Shaun King challenges LSU students to stand for social justice

February 2017

Black Lives Matter and New York Daily News writer Shaun King challenged LSU Students to spend the next four years fighting for change on the local level to make for a better nation in the future.

Students, faculty and community members gathered for King’s lecture, one of the many events held in January by the University in honor of civil rights activist Dr. Martin Luther King Jr.

Shaun King is known for his activism involving police brutality and justice. He says that he was inspired to be an advocate in July 2014, having seen a video of a man being choked to death by a police officer.

Organizers of the event were pleased with the response.

“Looking at the audience, it was clear the University had chosen to be a movement and not a moment,” said Wes Heath, assistant director of LSU’s Office of Multicultural Affairs.

Looking at history, King said, the nation can foresee much of what will happen in the future. The premise of his speech was based on a key lesson King said helped him understand where the nation is right now.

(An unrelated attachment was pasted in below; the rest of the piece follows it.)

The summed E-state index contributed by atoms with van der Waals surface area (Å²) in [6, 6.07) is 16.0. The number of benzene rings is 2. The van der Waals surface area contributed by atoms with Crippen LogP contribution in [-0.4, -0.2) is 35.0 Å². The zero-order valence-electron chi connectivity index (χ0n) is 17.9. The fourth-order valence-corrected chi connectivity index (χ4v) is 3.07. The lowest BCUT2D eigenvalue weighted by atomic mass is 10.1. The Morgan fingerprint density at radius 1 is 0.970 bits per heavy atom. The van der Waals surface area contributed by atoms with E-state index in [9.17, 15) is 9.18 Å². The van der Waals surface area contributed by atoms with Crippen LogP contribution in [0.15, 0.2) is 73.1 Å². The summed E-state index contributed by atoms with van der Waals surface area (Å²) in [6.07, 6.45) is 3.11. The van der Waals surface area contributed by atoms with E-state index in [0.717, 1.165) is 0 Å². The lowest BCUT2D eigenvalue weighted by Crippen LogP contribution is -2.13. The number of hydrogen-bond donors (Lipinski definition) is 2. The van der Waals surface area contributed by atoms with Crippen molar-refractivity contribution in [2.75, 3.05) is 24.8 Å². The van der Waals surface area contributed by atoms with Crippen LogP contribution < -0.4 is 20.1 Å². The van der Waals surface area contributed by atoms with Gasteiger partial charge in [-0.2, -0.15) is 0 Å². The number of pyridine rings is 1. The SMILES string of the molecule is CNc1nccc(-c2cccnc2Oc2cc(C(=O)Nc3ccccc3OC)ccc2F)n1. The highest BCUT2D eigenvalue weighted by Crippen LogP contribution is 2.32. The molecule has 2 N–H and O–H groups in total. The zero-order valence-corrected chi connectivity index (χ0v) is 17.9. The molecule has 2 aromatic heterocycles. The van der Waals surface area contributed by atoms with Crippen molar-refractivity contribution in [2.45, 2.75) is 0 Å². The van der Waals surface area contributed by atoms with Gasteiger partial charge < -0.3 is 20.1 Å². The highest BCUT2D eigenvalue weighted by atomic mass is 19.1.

King said humanity undergoes a “dip” after experiencing innovation – such as the first black president. He said his theory was built upon the thoughts of Leopold von Ranke, a historian and father of the study of history.

In the 1850s, Von Ranke created a timeline of human history to grasp a better understanding of the trends of humanity. He found that human beings wanted to believe that we were steadily getting better, but what he found was that people were confusing the steady improvement of technology with the steady improvement of humanity, King said.  

“Human beings can be amazing, cooperative and peaceful and there are pockets of peace throughout history, but there are times of decline as well,” says King.

He reminded the audience that the deadliest hate crime of the past 80 years against black people did not happen in the civil rights movement, but just two summers ago when Dylann Roof killed nine black Americans in a church in South Carolina.

King encouraged the audience with the final thought: “Outrage and action have to be on the same level and I am not asking you to take your outrage down, I am asking you to bring your action up.”

Adapted from an article by The Daily Reveille’s Hannah Venerella. You can find the original article here: